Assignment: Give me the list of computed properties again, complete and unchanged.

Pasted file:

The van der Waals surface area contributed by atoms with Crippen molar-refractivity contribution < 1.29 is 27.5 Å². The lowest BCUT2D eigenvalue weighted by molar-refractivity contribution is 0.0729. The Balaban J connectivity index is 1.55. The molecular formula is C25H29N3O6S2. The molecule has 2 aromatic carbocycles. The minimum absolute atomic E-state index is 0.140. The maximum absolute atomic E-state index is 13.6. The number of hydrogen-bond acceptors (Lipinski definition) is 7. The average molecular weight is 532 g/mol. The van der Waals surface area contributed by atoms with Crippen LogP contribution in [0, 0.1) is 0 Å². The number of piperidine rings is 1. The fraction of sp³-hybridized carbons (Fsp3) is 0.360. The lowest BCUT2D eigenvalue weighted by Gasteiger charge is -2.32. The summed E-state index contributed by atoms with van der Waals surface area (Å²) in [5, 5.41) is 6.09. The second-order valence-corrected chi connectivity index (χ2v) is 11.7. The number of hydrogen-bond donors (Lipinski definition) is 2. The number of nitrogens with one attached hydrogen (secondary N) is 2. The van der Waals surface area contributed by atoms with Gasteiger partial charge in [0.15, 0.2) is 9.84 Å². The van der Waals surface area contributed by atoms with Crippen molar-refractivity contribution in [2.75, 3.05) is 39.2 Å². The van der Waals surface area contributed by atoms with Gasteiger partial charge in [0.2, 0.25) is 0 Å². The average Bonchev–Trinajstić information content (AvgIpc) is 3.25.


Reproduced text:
The van der Waals surface area contributed by atoms with Crippen molar-refractivity contribution < 1.29 is 27.5 Å². The lowest BCUT2D eigenvalue weighted by molar-refractivity contribution is 0.0729. The Balaban J connectivity index is 1.55. The molecular formula is C25H29N3O6S2. The molecule has 2 aromatic carbocycles. The minimum absolute atomic E-state index is 0.140. The maximum absolute atomic E-state index is 13.6. The number of hydrogen-bond acceptors (Lipinski definition) is 7. The average molecular weight is 532 g/mol. The van der Waals surface area contributed by atoms with Crippen LogP contribution in [0, 0.1) is 0 Å². The number of piperidine rings is 1. The fraction of sp³-hybridized carbons (Fsp3) is 0.360. The lowest BCUT2D eigenvalue weighted by Gasteiger charge is -2.32. The summed E-state index contributed by atoms with van der Waals surface area (Å²) in [5, 5.41) is 6.09. The second-order valence-corrected chi connectivity index (χ2v) is 11.7. The number of hydrogen-bond donors (Lipinski definition) is 2. The number of nitrogens with one attached hydrogen (secondary N) is 2. The van der Waals surface area contributed by atoms with Gasteiger partial charge in [0.15, 0.2) is 9.84 Å². The van der Waals surface area contributed by atoms with Crippen molar-refractivity contribution in [2.75, 3.05) is 39.2 Å². The van der Waals surface area contributed by atoms with Gasteiger partial charge in [0.2, 0.25) is 0 Å². The average Bonchev–Trinajstić information content (AvgIpc) is 3.25.